-An inspirational family-friendly drama, and Toho’s biggest Godzilla failure.
It’s so easy, especially with Disney behind the project, to overdo an inspirational tale and turn it into dramatic schlock, abandoning real world feelings for a pat-on-the-back attitude that can change the entire emotional effect of a story. Rather than being an exercise in execrable drama, this little gem not only garners out sympathy, but proves its point of delivering hope in a conventional, but not overstated, way.
The story deals with a young girl Phiona (Madina Nalwanga) who lives day to day on the amount of money her family can make by selling maize. Her mother (Lupita Nyong’o) is unable to send the kids to school, and unable to hold a proper home for them most of the time. One day, Phiona follows her brother Benjamin (Ethan Lubega) to a local sports/games outreach center that gives activities to the young kids of the slum community of Katwe. It’s run by the committed Robert Katende (David Oyelowo), who teaches Phiona how to play chess. Over time, Phiona becomes the best player in all of Africa, eventually competing in world-wide competitions. The film analyzes her rise from being homeless to being a recognizable champion, and also the in-between where she harbors resentment for her family’s poverty.
It would be so simple for this film to go horribly wrong, but a study director’s hand from Mira Nair and some great performances make Queen of Katwe one of the best straightforward dramas of 2016 so far. While the lead performance from Nalwanga is spotty, sometimes with an excellent emotional weight, sometimes with an awkward sense of misplaced stoicism, the adult actors around her help her to remain in focus as the lead. It’s simple that Oyelowo and Nyong’o are going to be the shining stars of this film, but the help our new lead hold her own.
Both Nyong’o and Oyelowo give emotionally gravitational performances where they’re based on such feeling and implications for their world that we totally ascertain how important the subject matter must be for both actors. The arc of Nyong’o’s character, where we see the mother harbor initial resentment for her daughter leaving and not wanting to help out with the family effort and then eventually become a support base for her success is very powerful. The pain of their poverty and the shame in her inability to properly provide for her children is a fantastic showcase of acting chops. She hasn’t been in much since her Oscar win, so this is a nice reminder of what she’s been up to. Oyelowo, also, gives a wonderful performance, where he takes on these impoverished kids as his own in order to make them into something better. He is able to be a role model for them without the movie over-dramatizing his importance. There’re a lot of layers to his performance as well, where he balances off real job offers in order to stay on with these children, while still trying to support a family of his own.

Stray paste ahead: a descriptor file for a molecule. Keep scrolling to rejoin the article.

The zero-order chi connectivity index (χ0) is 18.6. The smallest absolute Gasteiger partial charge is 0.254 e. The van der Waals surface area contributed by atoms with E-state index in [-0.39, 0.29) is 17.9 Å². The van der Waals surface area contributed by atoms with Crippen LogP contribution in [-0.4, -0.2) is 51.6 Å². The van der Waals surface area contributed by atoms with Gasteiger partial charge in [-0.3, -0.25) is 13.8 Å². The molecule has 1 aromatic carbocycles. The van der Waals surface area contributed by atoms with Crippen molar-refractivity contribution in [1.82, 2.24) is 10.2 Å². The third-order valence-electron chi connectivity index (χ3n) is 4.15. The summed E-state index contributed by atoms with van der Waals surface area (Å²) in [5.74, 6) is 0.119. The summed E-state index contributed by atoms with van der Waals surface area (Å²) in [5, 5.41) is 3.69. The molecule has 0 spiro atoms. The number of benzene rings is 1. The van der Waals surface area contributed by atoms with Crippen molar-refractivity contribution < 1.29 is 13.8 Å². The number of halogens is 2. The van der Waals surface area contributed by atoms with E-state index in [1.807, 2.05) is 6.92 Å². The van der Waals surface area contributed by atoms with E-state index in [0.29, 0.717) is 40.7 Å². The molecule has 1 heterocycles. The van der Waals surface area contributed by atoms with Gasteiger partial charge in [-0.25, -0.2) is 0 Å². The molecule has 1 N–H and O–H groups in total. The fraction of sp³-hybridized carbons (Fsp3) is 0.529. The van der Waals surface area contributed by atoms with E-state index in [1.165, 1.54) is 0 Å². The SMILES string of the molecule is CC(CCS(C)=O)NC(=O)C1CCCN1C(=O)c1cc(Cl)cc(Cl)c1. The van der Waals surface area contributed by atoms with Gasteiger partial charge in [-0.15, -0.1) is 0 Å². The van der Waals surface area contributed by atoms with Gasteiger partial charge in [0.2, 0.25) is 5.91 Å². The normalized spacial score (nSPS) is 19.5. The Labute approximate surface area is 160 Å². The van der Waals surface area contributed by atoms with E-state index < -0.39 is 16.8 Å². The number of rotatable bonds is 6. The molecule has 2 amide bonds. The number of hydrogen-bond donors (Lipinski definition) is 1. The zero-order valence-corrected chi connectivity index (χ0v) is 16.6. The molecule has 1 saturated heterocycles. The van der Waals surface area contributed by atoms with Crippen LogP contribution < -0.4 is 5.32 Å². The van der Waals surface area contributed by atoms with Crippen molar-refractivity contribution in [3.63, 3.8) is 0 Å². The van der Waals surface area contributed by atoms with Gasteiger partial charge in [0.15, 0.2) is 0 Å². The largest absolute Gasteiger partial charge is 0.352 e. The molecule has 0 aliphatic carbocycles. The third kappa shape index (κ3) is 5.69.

As a chess lover myself, I would’ve liked to have seen more strategic scenes, but it makes sense that the film-makers would not have wanted to get bogged down in too much detail. (I had a similar complaint about Pawn Sacrifice.) Overall, this is a family friendly movie with some good story-telling. It may seem long at times, due to the movie spanning several years, but its look at poverty and the struggle of the people involved without being too ham-fisted is worth some praise. This was a nice surprise.
Queen of Katwe (2016)
Director: Mira Nair (Monsoon Wedding, Mississippi Masala, The Namesake)
Starring: Madina Nalwanga, David Oyelowo, Lupita Nyong’o, Ethan Lubega, and Martin Kabanza
RT Score: 91%
The 29th Toho Productions Godzilla film is here, and after several years since Godzilla: Final Wars, we finally get a reboot much like that of Godzilla 1985 or even the original film, where rather than an all-out brawl between Kaiju beasts that captures the attention of toy makers everywhere, we get a return to basics where Godzilla is supposed to stand for an environmental allegory about nuclear war, or in this case, government waste.
As much as I’d like to say that this film is a greatly stylish soft reboot of the Godzilla lore, the end result is actually an overextended, boring, plodding, incoherent, and often laughable mess. Being someone who grew up on the classic Toho films, and seeing them completely become impeccably stylish in the 1990s yields the result of this film leaving a bad taste in your mouth. Among many reasons, the two notable ones are the emphasis on computer effects instead of practical, and the lack of characters to carry the story when Godzilla isn’t on screen.